In June we reviewed some of the impact rolldown security doors have on the behavior of a fire building and, therefore, on our operations, preplanning, and immediate decision making. We left off trying to tie in our staffing difficulties with one of America’s more common fire problems—the taxpayer or strip store. You know the ones I’m talking about —fourto many-store occupancies within a single structure. Taxpayers are built as cheaply as possible and are separated by fixed or movable separation walls within a single structure enclosure— two bearing walls and two enclosure walls. An additional fire problem is that all the stores share a common attic space or cockloft. Some have common cellar spaces separated with flimsy combustible security partitions.

I promised to tie this type of fire problem in with our staffing levels— more directly, into marketing our need for adequate staffing to our financial decision makers. We have not marketed our real needs as far as the adequate number of personnel that should respond on each fire apparatus is concerned.

Perhaps it is time for another approach. Take the common types of fires to which we respond most frequently and break them down into “instant,” all-at-once priorities that are needed for a three-line fire. Consider a fire in a seven-store, one-story taxpayer. Where’s the fire? In the middle store, of course.

Solve the strategic factors—those factors we must overcome with tactics to be successful. Vertical roof venting: We must be able to cut a primary hole in the roof as near to the location of fire as is safe—two firefighters. We must raise portable ladders to that point—two locations, two firefighters.

Another, and often overlooked, strategic factor at fires in these occupancies is that we must open the rear of the store for the rapid advance of our aggressive handline(s). These stores present fortress-like problems at the rear, and it takes an additional two firefighters with heavy-dutyequipment to accomplish the mission.

Now, for the front. Forcible entry to the fire occupancy as well as the exposures requires additional personnel-second alarm or mutual aid immediately. Two firefighters to force entry into the fire store and stay with the attack team. But remember, the strategy to stop these fires is to get into the exposures that have no fire in the cockloft yet, pull the ceilings, and force the fire back toward the fire occupancy; this requires two firefighters for forcible entry on each side of the fire store (B-1, 2, 3, or 4 and D1, 2, 3, or 4) and two additional firefighters on each side to enter and examine cockloft spaces as the forcible entry teams move farther down the line—eight more people.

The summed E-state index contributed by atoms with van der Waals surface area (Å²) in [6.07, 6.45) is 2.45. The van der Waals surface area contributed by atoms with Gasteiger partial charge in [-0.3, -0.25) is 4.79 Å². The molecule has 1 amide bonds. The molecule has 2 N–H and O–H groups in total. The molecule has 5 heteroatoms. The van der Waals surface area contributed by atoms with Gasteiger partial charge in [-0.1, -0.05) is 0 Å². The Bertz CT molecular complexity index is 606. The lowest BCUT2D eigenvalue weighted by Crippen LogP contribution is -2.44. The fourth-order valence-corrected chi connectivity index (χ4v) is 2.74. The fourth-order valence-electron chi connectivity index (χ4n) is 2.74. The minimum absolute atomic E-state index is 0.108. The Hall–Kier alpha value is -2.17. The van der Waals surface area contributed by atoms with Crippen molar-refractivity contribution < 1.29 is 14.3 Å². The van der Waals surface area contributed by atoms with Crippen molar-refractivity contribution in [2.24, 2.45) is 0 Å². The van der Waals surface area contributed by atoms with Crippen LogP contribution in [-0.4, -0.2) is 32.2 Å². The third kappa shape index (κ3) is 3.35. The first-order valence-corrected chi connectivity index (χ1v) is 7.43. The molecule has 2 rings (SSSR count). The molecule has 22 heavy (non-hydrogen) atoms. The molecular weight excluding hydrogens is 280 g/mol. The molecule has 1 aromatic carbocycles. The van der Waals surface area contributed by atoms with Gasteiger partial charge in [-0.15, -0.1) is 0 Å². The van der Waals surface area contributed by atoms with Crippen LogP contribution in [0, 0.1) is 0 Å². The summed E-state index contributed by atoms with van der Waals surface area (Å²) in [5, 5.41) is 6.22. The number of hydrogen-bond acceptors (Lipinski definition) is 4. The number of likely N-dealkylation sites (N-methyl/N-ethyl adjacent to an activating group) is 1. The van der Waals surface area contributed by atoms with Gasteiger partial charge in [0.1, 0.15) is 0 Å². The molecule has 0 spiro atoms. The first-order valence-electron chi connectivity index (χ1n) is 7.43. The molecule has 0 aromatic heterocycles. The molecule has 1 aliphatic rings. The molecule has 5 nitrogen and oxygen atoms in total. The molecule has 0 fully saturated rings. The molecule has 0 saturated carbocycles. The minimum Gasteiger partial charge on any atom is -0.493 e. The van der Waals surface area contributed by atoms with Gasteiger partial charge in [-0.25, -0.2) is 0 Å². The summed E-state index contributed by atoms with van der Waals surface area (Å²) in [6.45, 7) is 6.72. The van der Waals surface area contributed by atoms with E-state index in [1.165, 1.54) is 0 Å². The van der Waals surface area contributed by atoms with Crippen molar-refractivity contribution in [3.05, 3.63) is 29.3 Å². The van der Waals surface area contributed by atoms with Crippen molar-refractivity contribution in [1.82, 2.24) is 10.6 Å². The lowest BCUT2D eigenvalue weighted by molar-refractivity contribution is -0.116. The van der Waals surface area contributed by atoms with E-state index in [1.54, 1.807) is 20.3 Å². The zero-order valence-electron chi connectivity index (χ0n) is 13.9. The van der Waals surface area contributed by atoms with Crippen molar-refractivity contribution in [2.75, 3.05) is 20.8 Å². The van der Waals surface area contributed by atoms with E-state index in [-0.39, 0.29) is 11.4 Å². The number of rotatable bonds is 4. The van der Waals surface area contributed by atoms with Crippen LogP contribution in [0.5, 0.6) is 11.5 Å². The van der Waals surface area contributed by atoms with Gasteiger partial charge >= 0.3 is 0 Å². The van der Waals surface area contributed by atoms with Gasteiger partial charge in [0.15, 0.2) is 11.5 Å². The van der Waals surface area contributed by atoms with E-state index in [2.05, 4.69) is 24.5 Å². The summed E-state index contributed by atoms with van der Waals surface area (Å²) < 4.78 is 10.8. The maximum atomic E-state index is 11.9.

We have not even touched on engine company needs. All at once, we need three handlines—one awaiting to advance into the fire store and the other two awaiting the entry teams to identify which of each exposure sides is the cutoff point. Each handline must have a minimum of two firefighters being led/supervised by an officer— three each for a total of nine.

A fourth line must be in place to answer immediate needs—to back up the one in the fire store or assist at the exposure side that is most severe. Three more. If you plug pump operators into the picture, another four.

Now add it up: You need 16 people for truck work and 16 to operate handlines and related pump concerns—32 firefighters—not including truck officers, chief officers, safety officers, and others.

We have not even addressed the future probability of large-caliber streams, tower ladder defensive/offensive operations, and trench cuts with related handlines and additional saws. See how it works? Simple, right?

Next month we’ll discuss some random thoughts on other responsibilities related to fires in these occupancies*


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